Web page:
By Namse Udosen
I came across Poetic Wednesday on Facebook. It was refreshing to see young people telling their stories in verse. During the Covid-19 lockdown, I followed keenly as Eclectic voices sang tunes that ranged from despair to hope.
Poetry is a beautiful part of literature often not paid deserved attention in this climes. It breathes colours and creates philosophy. Therefore, immersing myself in the words of the poets of Poetic Wednesday provides me with a refreshing view of life in Northern Nigeria.
Aside from providing an outlet on social media for budding poets, they have organized a series of offline creative writing workshops for more than 300 secondary school students in Kano, Katsina, Yobe, and Kaduna. These workshops provide opportunities for non-formal education in creative writing. These workshops also expand the thinking range of these students and them better in their academic work. As a result, many young writers have participated in and won writing competitions which are essential for building confidence.
Poetic Wednesday has used its online presence to drive narrative around pressing societal issues in Arewa. The works have been bold and daring, covering domestic violence, Almajirci, drug abuse, and girl-child education. The conservative toga around Northern Nigeria is regularly broken by the strength of the poetry published.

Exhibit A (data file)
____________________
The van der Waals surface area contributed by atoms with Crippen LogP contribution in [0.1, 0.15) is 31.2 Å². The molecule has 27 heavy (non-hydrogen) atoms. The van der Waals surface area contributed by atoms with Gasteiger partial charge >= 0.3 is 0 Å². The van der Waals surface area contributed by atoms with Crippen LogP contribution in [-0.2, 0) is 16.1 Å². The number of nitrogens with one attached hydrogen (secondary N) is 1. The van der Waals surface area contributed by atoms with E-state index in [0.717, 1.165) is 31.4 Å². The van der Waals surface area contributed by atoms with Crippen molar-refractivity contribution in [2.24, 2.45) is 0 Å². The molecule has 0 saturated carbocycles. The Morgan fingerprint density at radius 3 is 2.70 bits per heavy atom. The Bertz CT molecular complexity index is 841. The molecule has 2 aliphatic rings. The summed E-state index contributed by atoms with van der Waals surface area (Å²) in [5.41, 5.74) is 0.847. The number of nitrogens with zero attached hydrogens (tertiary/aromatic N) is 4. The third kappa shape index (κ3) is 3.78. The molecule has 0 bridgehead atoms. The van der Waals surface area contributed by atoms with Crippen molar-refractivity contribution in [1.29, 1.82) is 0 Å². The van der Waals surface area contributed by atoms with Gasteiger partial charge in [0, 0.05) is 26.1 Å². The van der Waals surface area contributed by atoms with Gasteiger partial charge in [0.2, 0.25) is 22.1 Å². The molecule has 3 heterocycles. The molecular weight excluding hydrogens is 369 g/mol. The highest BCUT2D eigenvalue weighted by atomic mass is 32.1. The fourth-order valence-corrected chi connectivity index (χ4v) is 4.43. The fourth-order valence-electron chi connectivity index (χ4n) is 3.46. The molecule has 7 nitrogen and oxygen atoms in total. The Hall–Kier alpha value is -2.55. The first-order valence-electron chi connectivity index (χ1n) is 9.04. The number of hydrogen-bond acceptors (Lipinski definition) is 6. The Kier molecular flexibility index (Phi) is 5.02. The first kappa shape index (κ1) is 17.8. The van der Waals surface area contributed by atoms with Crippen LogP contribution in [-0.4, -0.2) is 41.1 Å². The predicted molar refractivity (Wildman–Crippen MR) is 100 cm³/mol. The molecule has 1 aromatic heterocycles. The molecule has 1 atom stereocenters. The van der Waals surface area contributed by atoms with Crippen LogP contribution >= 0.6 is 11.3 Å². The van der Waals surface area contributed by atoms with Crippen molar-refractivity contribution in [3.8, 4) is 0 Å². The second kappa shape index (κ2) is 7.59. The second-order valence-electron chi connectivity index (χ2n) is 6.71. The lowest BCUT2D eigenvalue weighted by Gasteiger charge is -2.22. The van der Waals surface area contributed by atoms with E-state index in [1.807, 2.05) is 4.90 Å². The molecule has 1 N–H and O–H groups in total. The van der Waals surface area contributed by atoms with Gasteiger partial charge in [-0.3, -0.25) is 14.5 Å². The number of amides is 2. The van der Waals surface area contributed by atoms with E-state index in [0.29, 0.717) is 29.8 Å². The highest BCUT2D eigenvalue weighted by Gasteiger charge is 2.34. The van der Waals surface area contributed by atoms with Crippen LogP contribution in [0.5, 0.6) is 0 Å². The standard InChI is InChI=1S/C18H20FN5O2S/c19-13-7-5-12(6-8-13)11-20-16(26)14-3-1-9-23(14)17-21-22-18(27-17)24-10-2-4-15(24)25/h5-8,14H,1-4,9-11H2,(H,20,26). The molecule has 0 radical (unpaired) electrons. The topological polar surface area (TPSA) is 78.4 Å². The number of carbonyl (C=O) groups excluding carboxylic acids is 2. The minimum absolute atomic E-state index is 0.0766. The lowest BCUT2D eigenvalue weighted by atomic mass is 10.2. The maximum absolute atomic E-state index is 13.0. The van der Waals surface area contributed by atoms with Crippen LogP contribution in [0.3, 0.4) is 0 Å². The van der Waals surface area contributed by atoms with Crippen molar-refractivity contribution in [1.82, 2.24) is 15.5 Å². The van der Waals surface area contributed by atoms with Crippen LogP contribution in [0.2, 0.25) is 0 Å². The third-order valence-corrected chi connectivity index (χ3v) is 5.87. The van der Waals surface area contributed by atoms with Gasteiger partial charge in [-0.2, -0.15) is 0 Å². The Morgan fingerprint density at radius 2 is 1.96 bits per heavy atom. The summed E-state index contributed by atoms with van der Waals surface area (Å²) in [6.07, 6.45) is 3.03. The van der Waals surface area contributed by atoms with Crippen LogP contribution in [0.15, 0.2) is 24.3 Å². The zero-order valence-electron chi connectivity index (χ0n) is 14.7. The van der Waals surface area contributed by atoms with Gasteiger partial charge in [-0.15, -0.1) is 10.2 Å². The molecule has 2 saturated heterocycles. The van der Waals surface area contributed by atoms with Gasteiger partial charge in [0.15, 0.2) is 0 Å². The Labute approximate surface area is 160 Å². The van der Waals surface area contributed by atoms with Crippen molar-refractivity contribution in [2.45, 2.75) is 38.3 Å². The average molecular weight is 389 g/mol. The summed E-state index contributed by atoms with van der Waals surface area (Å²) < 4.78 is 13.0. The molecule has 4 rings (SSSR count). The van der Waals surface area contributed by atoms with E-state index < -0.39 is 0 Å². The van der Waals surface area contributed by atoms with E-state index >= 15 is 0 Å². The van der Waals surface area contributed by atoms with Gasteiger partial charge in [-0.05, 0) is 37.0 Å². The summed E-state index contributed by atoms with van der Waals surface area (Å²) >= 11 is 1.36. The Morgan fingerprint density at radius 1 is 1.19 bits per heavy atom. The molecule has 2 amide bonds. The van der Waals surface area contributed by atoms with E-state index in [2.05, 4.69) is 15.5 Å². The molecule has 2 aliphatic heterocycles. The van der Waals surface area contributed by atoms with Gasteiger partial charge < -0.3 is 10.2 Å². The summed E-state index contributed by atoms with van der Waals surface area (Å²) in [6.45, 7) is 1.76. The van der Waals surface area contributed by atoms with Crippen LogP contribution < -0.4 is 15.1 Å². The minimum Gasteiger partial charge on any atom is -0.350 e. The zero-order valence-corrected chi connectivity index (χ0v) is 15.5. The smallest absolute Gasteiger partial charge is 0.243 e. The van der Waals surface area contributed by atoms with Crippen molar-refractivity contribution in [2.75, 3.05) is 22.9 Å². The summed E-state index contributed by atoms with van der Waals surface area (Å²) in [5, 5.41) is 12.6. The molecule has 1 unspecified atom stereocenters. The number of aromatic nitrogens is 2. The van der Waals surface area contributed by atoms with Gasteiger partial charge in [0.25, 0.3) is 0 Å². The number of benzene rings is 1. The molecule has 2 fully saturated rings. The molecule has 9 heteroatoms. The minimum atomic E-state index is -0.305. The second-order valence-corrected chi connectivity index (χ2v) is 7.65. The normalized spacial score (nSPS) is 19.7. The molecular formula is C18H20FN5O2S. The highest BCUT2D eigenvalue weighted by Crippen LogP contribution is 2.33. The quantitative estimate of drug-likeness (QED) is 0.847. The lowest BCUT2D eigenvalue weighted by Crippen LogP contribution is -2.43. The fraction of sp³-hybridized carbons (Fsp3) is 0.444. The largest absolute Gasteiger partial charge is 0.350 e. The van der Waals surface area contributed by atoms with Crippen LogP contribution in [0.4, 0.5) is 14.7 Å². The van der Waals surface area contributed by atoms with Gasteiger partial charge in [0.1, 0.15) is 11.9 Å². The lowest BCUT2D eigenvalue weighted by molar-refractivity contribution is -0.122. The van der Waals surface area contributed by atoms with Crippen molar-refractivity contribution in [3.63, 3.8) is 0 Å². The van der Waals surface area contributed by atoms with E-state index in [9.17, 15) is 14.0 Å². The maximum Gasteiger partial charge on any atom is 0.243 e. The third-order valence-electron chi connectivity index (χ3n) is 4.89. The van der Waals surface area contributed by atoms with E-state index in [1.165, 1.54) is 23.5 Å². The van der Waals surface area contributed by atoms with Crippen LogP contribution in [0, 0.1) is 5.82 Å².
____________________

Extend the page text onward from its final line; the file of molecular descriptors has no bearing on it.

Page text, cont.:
I have also had the opportunity of attending some of the physical poetry events. Asides from the big players in Kaduna, they have one of the best poetry events in Kaduna.
They have been able to collaborate and partner with several literary organizations such as The Art-Muse Fair, Open Arts, Ahmadu Bello University Arts Festival (ABUFEST), Poets In Nigeria (PIN), Creative Writers Club, ABU Zaria, Minna Book and Arts Festival (MinnaBAF), For The Love of Poetry, Campus Watch, The AlhanIslam Tutoring Center, Chapter One, Open Arts, Hausa International Book and Arts Festival and several others to support and promote literary activities.
I am glad to be part of their growth and successes. I don’t know where they get their drive from, but I appreciate the sacrifices of the young men and women behind the initiative. Long live Poetic Wednesday.
Namse Udosen wrote from Kaduna via email@example.com.